Monday 1 May 2017

Cricket: Sachin Tendulkar's Don Bradman moment?

Cricket's undisputed Little Master will have to wait a little longer to claim the sport's most anticipated milestone.

Sachin Tendulkar fell one stroke short of becoming the first batsman to score 100 international centuries when he was dismissed for 94 during the third Test against West Indies.



Tendulkar already holds most of cricket's major batting records, including the most runs and centuries in both Test and one-day internationals, as well as the highest ever one-day score - 200 not out against South Africa at Gwalior last year. He is increasingly compared with Australian great, Sir Donald Bradman.



Tendulkar could still reach the milestone in front of a home crowd if he elects to play in the upcoming one-day series against West Indies, otherwise he'll have to bide his time until the tour of Australia, starting in December, for a chance to attain a record the whole of India is waiting for.



Tendulkar, resuming on 67 at his home ground (Wankhede Stadium), was tantalisingly close to his ton when he edged a delivery from pace bowler Ravi Rampaul and knew immediately that his time in the middle was over.



West Indies captain Darren Sammy jumped up in jubilation on taking the catch at second slip, while Tendulkar cut a dejected figure as he looked sideways in disappointment before trudging off the ground.



The crowd, which had been urging him on with chants of "Sach-in, Sach-in," was reduced to a stunned silence.



Tendulkar strode confidently to the crease to start the morning and drove a boundary in the very first over off Rampaul with a stylish flick to the leg side.



The new ball, taken early this morning, seemed to have no effect on Tendulkar as he straight drove Rampaul for four and hit fellow paceman Fidel Edwards through the covers for his third boundary of the morning.



He then had the crowd up on its feet as he moved into the 90s with a slashed six off Edwards, over third-man, that took him from 87 to 93.



Tendulkar faced 20 deliveries in the morning session and hit a total of eight fours and two sixes in a 153-ball knock.



The 100th century has been tensely anticipated since he notched two hundreds during this year's World Cup, to reach a total of 99. This is the second time he's been out in the 90s in pursuit of the milestone. He scored 91 at the Oval during India's tour of England this year.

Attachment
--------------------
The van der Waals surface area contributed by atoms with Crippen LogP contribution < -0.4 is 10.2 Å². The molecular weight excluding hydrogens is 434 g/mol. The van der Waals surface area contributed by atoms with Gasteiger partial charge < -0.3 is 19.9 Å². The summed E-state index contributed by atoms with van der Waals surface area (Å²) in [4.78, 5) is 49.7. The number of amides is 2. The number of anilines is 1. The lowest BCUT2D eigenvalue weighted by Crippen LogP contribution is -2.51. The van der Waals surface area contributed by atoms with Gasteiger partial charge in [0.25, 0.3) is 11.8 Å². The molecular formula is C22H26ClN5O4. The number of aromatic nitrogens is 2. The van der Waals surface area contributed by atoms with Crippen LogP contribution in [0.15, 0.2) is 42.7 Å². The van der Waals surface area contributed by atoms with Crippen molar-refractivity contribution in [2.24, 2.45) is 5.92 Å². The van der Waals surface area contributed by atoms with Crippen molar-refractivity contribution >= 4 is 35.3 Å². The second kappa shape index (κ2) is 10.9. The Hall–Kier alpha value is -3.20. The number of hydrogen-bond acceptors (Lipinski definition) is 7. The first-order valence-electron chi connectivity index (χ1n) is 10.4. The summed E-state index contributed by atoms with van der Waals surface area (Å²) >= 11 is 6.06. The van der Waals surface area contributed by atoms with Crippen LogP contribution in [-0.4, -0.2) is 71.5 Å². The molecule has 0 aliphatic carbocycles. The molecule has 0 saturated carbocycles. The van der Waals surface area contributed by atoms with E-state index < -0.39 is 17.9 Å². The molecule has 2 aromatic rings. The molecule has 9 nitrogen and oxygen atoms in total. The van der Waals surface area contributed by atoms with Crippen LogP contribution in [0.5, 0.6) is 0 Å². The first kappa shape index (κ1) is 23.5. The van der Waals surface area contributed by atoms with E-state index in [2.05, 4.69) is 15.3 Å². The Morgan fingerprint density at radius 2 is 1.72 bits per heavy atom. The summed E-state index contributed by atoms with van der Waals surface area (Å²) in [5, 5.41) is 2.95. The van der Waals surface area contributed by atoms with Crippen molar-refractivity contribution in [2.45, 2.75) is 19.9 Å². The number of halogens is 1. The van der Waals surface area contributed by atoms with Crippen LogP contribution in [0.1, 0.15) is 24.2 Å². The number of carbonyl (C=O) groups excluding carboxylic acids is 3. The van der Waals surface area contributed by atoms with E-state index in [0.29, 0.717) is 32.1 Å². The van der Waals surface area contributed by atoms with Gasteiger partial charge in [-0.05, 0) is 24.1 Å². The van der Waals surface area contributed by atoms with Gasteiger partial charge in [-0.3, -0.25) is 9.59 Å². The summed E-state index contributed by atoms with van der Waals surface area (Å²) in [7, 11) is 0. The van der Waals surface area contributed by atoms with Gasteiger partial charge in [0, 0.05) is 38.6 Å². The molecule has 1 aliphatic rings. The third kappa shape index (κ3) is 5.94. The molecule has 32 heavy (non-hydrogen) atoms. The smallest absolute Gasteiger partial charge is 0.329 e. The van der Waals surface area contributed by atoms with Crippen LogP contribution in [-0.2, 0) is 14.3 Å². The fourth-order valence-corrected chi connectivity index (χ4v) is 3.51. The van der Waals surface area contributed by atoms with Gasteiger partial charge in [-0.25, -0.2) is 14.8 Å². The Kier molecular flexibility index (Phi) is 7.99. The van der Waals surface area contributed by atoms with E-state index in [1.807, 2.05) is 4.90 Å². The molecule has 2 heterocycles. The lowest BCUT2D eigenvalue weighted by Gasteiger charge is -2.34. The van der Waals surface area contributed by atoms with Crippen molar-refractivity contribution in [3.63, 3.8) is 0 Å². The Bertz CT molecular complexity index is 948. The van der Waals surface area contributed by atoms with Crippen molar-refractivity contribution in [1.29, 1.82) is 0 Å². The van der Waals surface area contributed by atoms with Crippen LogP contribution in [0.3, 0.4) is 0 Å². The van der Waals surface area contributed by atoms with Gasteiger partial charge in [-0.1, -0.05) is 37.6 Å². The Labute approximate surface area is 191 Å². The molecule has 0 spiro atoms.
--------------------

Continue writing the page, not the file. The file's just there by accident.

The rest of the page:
His 51 Test centuries and 48 one-day 100s are testimony to not only his talent, but also a perseverance that has led to the kind of longevity rarely seen in modern-day cricket.



Comparisons to Bradman have been discussed over the years, but former India coach and Australia Test captain Greg Chappell put things in perspective most recently in his new autobiography 'Fierce Focus'.



"Not even Don Bradman carried expectations like this, and Sachin had been bearing it since 1989," Chappell wrote. "If he didn't train and then performed badly, he'd have been blamed. People would notice. And there was no relief for him going out onto the streets either. He just couldn't get any rest."



Tendulkar has carried the burden of expectation since his debut tour to Pakistan as a 16 year-old with a mess of curly hair.



From facing the likes of Wasim Akram, Waqar Younis, Courtney Walsh and Allan Donald to taking on the likes of Glenn McGrath, Shane Warne, Brett Lee and Shaun Taite, he has mastered the world's best bowlers as both a teenager and a senior batsman.



Tendulkar's art of accumulating runs has only got better with experience and the only worthy comparison is to Bradman, who once said that the Mumbai batsman reminded him of his own playing style.

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